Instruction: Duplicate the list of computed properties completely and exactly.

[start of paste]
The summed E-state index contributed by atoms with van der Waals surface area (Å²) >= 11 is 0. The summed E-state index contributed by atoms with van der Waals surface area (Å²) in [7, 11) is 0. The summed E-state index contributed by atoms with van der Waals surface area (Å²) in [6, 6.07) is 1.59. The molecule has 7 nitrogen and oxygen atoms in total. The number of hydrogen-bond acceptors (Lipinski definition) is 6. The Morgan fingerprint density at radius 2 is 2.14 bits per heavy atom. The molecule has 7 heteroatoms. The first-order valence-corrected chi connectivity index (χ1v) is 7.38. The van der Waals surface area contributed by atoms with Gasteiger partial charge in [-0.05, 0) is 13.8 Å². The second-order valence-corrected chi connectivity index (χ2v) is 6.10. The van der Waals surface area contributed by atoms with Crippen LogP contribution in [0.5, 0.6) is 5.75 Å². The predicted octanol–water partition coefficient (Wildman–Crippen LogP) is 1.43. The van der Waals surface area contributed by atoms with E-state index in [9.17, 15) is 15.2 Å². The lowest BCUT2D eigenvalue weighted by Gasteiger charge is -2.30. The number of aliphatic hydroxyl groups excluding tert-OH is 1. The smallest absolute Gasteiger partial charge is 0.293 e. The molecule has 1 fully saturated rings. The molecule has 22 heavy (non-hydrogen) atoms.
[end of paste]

The summed E-state index contributed by atoms with van der Waals surface area (Å²) >= 11 is 0. The summed E-state index contributed by atoms with van der Waals surface area (Å²) in [7, 11) is 0. The summed E-state index contributed by atoms with van der Waals surface area (Å²) in [6, 6.07) is 1.59. The molecule has 7 nitrogen and oxygen atoms in total. The number of hydrogen-bond acceptors (Lipinski definition) is 6. The Morgan fingerprint density at radius 2 is 2.14 bits per heavy atom. The molecule has 7 heteroatoms. The first-order valence-corrected chi connectivity index (χ1v) is 7.38. The van der Waals surface area contributed by atoms with Gasteiger partial charge in [-0.05, 0) is 13.8 Å². The second-order valence-corrected chi connectivity index (χ2v) is 6.10. The van der Waals surface area contributed by atoms with Crippen LogP contribution in [0.5, 0.6) is 5.75 Å². The predicted octanol–water partition coefficient (Wildman–Crippen LogP) is 1.43. The van der Waals surface area contributed by atoms with E-state index in [9.17, 15) is 15.2 Å². The lowest BCUT2D eigenvalue weighted by Gasteiger charge is -2.30. The number of aliphatic hydroxyl groups excluding tert-OH is 1. The smallest absolute Gasteiger partial charge is 0.293 e. The molecule has 1 fully saturated rings. The molecule has 22 heavy (non-hydrogen) atoms.